Children’s sleepwear of sizes 7-14 is regulated by the 16 CFR Part 1616 with respect to flammability and safety issues.

    Labeling Requirements

    16 CFR Part 1615 and 1616 require that the following information should be displayed on children’s sleepwear’s labels:

    a. Fabric production unit (FPU) identification number (at least 0.4 centimeters in height)

    b. Garment production unit (GPU) identification number (at least 1.3 X 1.9 centimeters)

    c. Care labels

    Carpets and Rugs

    Product Scope

    16 CFR Part 1630 and 1631 are two standards regulating the flammability properties of most of the carpets and rug products in the US.

    Such products of certain dimensions, as well as antique or hide carpets are not regulated by these standards.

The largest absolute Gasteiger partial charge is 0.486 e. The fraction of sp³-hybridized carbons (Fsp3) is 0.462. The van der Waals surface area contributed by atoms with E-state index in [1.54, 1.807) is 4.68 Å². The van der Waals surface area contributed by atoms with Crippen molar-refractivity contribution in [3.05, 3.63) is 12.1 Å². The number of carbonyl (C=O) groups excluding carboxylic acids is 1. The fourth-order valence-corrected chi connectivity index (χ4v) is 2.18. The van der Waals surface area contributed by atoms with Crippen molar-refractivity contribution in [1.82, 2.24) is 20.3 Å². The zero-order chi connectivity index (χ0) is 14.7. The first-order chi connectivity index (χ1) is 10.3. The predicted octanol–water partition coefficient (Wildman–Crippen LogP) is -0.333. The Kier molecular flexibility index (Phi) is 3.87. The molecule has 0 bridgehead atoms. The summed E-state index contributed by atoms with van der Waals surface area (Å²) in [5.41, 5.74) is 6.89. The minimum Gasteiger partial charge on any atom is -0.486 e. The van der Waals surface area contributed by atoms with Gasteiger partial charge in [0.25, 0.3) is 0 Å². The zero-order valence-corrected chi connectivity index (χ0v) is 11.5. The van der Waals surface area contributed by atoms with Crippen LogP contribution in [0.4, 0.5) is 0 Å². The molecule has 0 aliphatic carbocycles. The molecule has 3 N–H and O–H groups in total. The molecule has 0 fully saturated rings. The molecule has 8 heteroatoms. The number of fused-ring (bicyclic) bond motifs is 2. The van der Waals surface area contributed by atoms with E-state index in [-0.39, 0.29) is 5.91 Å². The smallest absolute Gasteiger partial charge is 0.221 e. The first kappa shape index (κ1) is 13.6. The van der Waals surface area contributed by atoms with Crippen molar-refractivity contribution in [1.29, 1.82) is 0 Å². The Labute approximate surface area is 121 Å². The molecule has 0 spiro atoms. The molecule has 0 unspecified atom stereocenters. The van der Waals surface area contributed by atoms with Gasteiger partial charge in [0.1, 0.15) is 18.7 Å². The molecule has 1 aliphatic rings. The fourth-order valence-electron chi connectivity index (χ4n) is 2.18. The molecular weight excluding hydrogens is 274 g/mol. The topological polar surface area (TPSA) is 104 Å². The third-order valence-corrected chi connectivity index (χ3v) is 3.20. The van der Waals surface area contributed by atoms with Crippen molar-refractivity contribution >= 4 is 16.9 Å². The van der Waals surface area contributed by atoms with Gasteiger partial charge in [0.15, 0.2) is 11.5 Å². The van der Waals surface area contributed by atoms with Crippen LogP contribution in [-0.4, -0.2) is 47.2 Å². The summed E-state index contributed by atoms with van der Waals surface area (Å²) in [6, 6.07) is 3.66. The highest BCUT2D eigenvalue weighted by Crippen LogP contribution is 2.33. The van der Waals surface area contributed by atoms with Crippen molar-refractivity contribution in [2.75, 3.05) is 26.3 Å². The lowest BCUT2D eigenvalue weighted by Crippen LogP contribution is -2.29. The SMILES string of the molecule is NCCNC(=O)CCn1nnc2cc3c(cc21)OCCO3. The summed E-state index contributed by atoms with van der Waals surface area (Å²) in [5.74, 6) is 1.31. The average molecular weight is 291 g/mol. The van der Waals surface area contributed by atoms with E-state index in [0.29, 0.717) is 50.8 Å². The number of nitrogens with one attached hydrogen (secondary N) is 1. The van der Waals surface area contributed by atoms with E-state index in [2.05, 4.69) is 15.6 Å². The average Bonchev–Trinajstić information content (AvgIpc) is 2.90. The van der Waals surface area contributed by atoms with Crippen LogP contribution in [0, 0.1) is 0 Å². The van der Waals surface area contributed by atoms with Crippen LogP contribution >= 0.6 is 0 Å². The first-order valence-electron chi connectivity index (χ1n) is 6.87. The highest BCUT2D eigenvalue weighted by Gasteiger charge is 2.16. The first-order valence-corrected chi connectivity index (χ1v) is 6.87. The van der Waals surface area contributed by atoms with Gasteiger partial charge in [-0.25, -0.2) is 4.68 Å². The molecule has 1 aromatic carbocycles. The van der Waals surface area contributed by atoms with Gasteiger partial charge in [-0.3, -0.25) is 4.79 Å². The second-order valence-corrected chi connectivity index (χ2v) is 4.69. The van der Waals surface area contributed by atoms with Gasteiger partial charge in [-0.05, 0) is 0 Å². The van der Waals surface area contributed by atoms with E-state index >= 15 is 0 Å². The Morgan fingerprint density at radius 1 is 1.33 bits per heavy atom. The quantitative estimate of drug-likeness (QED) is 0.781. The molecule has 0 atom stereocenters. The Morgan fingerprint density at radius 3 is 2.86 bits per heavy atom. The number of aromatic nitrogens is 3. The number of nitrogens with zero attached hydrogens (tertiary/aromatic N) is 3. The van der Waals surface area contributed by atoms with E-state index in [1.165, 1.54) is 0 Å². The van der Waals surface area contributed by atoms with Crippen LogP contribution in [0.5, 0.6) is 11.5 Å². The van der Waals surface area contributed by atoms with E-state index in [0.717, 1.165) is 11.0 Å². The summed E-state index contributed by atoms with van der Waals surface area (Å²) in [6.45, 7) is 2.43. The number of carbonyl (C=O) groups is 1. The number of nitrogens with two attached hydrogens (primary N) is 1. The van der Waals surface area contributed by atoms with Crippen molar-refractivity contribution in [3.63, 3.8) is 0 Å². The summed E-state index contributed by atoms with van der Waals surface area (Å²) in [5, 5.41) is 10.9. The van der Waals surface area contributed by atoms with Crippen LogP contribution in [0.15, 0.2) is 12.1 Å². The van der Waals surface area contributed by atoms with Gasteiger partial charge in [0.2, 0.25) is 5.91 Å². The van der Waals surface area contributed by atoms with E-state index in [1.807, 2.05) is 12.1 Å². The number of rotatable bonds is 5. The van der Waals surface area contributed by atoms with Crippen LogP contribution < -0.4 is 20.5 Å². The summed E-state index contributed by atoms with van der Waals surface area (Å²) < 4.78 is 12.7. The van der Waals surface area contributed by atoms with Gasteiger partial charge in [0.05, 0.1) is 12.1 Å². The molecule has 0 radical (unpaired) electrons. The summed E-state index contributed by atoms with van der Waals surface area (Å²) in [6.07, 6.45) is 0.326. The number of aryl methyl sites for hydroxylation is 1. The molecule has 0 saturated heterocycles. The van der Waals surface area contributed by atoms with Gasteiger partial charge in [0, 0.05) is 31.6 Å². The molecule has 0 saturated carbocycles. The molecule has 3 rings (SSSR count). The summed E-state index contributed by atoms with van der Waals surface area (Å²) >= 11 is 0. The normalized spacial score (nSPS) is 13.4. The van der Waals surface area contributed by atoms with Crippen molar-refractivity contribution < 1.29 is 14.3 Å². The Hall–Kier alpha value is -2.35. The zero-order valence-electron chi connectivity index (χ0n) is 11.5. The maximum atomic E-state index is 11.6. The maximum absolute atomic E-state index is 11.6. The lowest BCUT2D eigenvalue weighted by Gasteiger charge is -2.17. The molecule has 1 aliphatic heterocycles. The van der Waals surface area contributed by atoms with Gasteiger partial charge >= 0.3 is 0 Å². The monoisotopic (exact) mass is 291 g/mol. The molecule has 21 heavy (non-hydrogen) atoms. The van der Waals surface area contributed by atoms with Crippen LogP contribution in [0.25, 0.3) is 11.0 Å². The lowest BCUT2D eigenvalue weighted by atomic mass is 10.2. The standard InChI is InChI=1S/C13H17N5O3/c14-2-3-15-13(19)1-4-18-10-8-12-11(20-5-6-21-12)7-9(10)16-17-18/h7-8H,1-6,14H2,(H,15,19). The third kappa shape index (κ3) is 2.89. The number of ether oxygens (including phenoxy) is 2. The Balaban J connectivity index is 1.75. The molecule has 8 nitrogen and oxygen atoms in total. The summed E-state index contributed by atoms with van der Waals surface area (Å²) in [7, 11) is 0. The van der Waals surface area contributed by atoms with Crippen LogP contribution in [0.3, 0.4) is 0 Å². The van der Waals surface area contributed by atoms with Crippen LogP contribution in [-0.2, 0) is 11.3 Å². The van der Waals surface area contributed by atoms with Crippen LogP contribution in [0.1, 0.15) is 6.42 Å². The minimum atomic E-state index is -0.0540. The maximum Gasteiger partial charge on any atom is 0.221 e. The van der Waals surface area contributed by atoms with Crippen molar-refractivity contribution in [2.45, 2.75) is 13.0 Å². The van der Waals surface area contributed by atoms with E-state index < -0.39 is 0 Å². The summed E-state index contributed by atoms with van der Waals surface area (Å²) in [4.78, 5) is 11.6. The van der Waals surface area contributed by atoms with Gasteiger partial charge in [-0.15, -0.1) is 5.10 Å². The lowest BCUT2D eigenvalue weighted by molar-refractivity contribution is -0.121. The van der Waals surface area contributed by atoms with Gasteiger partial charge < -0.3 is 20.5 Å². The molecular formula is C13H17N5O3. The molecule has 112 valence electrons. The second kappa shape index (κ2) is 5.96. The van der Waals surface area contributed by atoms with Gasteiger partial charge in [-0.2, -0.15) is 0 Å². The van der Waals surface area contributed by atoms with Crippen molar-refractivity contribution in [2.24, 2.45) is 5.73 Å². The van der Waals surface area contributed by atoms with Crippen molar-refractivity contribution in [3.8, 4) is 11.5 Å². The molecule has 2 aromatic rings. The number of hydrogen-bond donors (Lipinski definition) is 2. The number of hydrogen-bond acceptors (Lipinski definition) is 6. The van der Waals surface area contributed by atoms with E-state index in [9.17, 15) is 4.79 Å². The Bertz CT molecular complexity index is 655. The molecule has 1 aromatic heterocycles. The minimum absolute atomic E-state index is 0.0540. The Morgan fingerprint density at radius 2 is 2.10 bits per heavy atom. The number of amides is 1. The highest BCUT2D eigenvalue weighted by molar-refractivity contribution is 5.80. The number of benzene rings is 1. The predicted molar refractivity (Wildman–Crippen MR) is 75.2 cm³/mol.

Standards/Requirements

    16 CFR Part 1630 – Standard for the Surface Flammability of Carpets and Rugs

    16 CFR Part 1630 Standard for the Surface Flammability of Carpets and Rugs establishes testing methods to determine the surface flammability of carpets and rugs when encountering small sources of ignition, such as cigarette flame or fireplace flame.

    The standard regulates most domestic use carpet products with one dimension greater than 1.83 meters and a surface area greater than 2.23 square meters.

    16 CFR Part 1631 – Standard for the Surface Flammability of Small Carpets and Rugs

    16 CFR Part 1631 established flammability and testing procedures for carpets and rugs that have no dimension greater than 1.83 meters and an area not greater than 2.23 square meters.

    Labeling Requirements

    16 CFR Part 1630 and 1631 require the regulated carpets and rugs that do not meet all the necessary requirements should include a legibly and permanently label with this statement in bold:

    “FLAMMABLE (FAILS U.S. DEPARTMENT OF COMMERCE STANDARD FF 2-70): SHOULD NOT BE USED NEAR SOURCES OF IGNITION”